Getting Ahead Of The Curve


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  • Female guards in male environment – real and immediate danger vs. potential danger o child if employee later becomes pregnant. 2 problems – more remote risk & ignored the real impact on men who become fathers
  • Not only one box, not clearly separate issues, sometimes problem is not obvious so many theories alleged
  • Physical, linguistic or cultural characteristics
    Language and accent
    Ethnic slurs and epithets
  • An unofficial barrier to opportunities within an organization or company which is perceived to prevent protected classes of workers, particularly women, from advancing to higher positions.
    The term is distinguished from other barriers to advancement such as education or experience.
  • Systemic issues are expansive – glass ceilings, job ghettos, harassment, termination, etc.
  • Getting Ahead Of The Curve

    1. 1. Getting Ahead of the Discrimination & Harassment Curve Tamsen Leachman Dunn Carney
    2. 2. Our Program • What is driving the change? • What are the new threats? • Preventing, preparing for & defending claims • Becoming a world class organization
    3. 3. Forces Behind the Chaos • Economics • New Political Leadership, New Priorities, & New Players • Expansion of Rights Easier Than Contraction • New Amendments, Regulations, Guidance, Decisions, etc.
    4. 4. Deep Breath … • RIF cycle hopefully over • Talent now in place • Time exists to become aware and to make changes • We are likely doing more right than we know
    5. 5. Issues in Hiring • Union Salts and EEOC Screeners • Criminal History • Knowing When Credit Worthiness Is Relevant • Social Media Review and Reference Checking • Assessment Tests & ADA Accommodation
    6. 6. Real or Fake? • May not be obvious by resume, application or interview • Agenda may vary – Challenge disqualification as biased – Size up your screening procedures – Organize your employees • Best practices, consistency, good business reasons, and records are critical
    7. 7. No Criminals in My Company • EEOC claims Absolute Bar (formal or practice) = disproportionate impact – Must be justified by business need – Nature of job, nature & seriousness of offense, and time since conviction/incarceration • Arrest - not reliable evidence of crime – Exclusion if: (1) job-related; (2) relatively recent; and (3) strongly appears applicant engaged in conduct – Be very careful here!
    8. 8. About That Credit Score • Credit history cannot be considered unless: – Federally insured bank or credit union – Required by state or federal law – Responsible for enforcing state criminal law – Information “Substantially Job-Related” (SJR) • SJR means – Access to financial information is related to EF – History required to obtain insurance, surety or bond • Must notify in writing if plan to consider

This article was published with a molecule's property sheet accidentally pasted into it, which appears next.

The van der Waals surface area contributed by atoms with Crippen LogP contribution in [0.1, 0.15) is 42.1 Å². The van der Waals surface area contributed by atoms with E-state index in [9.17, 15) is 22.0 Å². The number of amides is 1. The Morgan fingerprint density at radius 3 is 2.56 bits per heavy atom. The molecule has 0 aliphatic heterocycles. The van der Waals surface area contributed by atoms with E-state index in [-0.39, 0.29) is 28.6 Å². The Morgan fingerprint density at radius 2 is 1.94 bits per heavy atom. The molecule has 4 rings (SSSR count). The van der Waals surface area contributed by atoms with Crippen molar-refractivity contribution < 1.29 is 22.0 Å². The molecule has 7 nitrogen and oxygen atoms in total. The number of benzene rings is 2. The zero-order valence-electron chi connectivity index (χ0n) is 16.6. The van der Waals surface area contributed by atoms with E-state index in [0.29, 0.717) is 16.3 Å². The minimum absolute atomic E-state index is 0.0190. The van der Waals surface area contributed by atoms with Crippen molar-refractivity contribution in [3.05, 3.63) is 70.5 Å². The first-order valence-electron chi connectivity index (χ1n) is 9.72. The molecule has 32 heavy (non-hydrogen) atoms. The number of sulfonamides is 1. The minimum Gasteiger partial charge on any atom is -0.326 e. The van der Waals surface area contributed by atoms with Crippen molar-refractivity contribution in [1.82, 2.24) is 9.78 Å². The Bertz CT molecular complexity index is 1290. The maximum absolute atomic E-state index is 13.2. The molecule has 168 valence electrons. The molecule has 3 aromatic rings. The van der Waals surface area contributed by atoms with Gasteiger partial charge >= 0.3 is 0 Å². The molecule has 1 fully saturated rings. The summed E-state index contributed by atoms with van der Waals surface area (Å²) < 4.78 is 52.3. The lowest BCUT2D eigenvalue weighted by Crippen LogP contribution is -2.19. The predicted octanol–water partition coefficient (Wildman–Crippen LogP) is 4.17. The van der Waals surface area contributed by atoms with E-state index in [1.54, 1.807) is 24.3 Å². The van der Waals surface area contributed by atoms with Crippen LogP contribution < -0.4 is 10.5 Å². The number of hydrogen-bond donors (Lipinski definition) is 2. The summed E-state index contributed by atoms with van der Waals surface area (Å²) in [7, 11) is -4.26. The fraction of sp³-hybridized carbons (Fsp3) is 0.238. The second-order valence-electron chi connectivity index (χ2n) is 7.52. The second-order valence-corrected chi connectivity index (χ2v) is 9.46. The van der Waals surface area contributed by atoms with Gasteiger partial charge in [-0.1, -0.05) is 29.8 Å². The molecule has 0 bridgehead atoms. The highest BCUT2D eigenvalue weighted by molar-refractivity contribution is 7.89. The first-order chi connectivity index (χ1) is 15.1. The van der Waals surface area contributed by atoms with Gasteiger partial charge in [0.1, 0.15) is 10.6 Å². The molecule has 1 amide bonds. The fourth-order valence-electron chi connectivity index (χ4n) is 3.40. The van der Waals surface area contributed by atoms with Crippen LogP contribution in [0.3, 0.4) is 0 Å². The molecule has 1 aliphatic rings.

9. 9. Dear Tom: WHAT Were You Thinking? • SHRM - 20% of employers scraped a candidate because of something found on the internet
    10. 10. Will You Reject Tom? • No law explicitly prevents consideration of social media in hiring, but …. • AMAZING what you can learn – helpful – yes … not appropriately considered – only if I get caught • If used, ensure proper screen in place & consistent practices used • Follow best practices and EEO principles • Hire the best qualified applicant*
    11. 11. Assessment Testing • Rapid rise in use • Focus of standardized assessments – Cognitive – Ethics/deceitfulness – Skills/interests – Traits/personality/temperament • Assessments are often timed – Who is impacted by this? – Job-related?
    12. 12. Screening Criteria & Testing • Disproportionate exclusion of certain groups prohibited unless… – Accurate predictors of success – Justified business needs – ‘Validated’ tests or methods safer
    13. 13. A Tale of Two Fire Departments • Ricci v. DeStefano – Advancement test at issue – Reverse discrimination when test thrown out to avoid discrimination • U.S. v. City of New York – Entry-level test at issue – Test found invalid due to content validation results: job analysis; competent test construction; content related to job; test representative of job; scoring selects better performers
    14. 14. Language & Reading Competency • Written tests may raise issues – Is reading a job requirement? • Alternatives for ESL candidates or non-English speakers • Sensory or learning disability may create need for accommodation